Occupational thoughts

Covering life on the home front.

New Labour fundraising

with one comment

Yesterday I put dialogue to 2 comics, and I plan to put in the dialogue for a 3rd one this afternoon.  I’m posting one comic a day for the next three days to spread them out a bit. All these comics are on the theme of fundraising.

labourfundraisingOn a seperate path I notice that Il-2 Sturmovik: Birds of Prey and Arma II have quietly crept onto consoles. These are both the continuations of a 1st generation of military simulations which I bought a while ago. It seems now these simulations have moved to a console audience and although I haven’t played them, I fear they might be dumbed down to appeal to a wider audience. This is a good thing because I found the complexities of both first games frustrating.

Matthieu phoned earlier to say that Halo 3: Orbital Drop Shock Trooper comes out in about 2 weeks. This is good news:

  1. I consider Halo to be a benchmark for console shooter games with an unpredictable story, wonderful settings and lots of fun. More of the same would be much appreciated.
  2. The Halo 3 map packs come with the game.
  3. New Firefight multiplayer mode.
  4. Get to play as Sargent Johnson if you preorder.
  5. Continuation of features introduced in Halo 3 such as Theater and Forge.

The bad news is:

  1. It costs £40. This is an enormous amount of money to spend on any video game… even if it’s Halo.
  2. I have school soon. School tends to replace video games pretty dramatically.
Advertisements

Written by Pierre

September 5, 2009 at 10:33

Posted in gaming, politick

Tagged with ,

What is politics?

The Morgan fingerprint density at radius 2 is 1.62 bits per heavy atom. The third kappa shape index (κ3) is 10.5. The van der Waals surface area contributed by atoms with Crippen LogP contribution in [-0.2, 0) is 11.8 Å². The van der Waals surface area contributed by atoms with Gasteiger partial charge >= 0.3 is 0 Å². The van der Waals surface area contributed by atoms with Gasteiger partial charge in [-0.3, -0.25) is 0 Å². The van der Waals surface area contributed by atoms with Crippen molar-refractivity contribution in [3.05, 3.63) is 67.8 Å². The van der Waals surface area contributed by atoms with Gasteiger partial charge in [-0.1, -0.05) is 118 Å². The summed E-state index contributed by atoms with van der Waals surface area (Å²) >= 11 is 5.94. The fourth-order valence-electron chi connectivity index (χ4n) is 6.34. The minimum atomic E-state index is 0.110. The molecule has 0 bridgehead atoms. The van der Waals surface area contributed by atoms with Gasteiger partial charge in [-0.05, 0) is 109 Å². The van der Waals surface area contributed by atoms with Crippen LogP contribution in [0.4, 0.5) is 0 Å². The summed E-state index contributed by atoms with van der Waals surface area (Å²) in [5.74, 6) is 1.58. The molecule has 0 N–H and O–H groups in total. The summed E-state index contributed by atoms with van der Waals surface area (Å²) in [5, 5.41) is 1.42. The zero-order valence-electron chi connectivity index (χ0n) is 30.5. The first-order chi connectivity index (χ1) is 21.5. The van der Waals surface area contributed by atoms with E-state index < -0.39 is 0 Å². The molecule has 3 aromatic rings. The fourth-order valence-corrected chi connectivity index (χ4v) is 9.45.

with one comment

First off I’d like to say that this is a really really annoying essay 1-page explanation to write, why? Well because politics broadly crosses so many other fields: Philosophy and Economics are the main ones but it spills over into numerous other areas as well.

It reminds me of an Arabian folk tale in which a crafty bread thief asks the wise judges to define “What is bread?”; the wise men each come up with contrasting definitions and the clever thief walks free. And I apologise, but I do not have a link to that story.

The most obvious place to start is to look at other people’s definitions, Wikipedia defines politics as:

A process by which groups of people make decisions.

That’s the most broad yet concise a definition I’ve found so far. In fact instead of writing all this I could easily just leave it with that definition there.

Dictionary.com defines politics as:

The science or art of political government.

Fair enough, although not as clear as Wikipedia.
And then it goes on to state that politics can also be used as a verb, used often (incorrectly) by Christine when describing the people at Blenheim palace:

French: Ils font de la politique
English translation: They do politics

Which loosely follows the definition given by Dictionary.com, that to ‘do’ politics is:

To deal with people in an opportunistic, manipulative, or devious way, as for job advancement.

So, I’m splitting up the definition of politics to mean both ‘the practice of good government’ and ‘the practice of gaining power’. These terms overlap when a politician who is good at the power-grabbing aspect of politics uses their skill to maneuver themselves into a position where they can govern. A good example of this is a member of the executive board of a company doing politics to become Chief Executive Officer. People become disillusioned in politics because they fail to see the ideological battle behind much of the scrambling for power.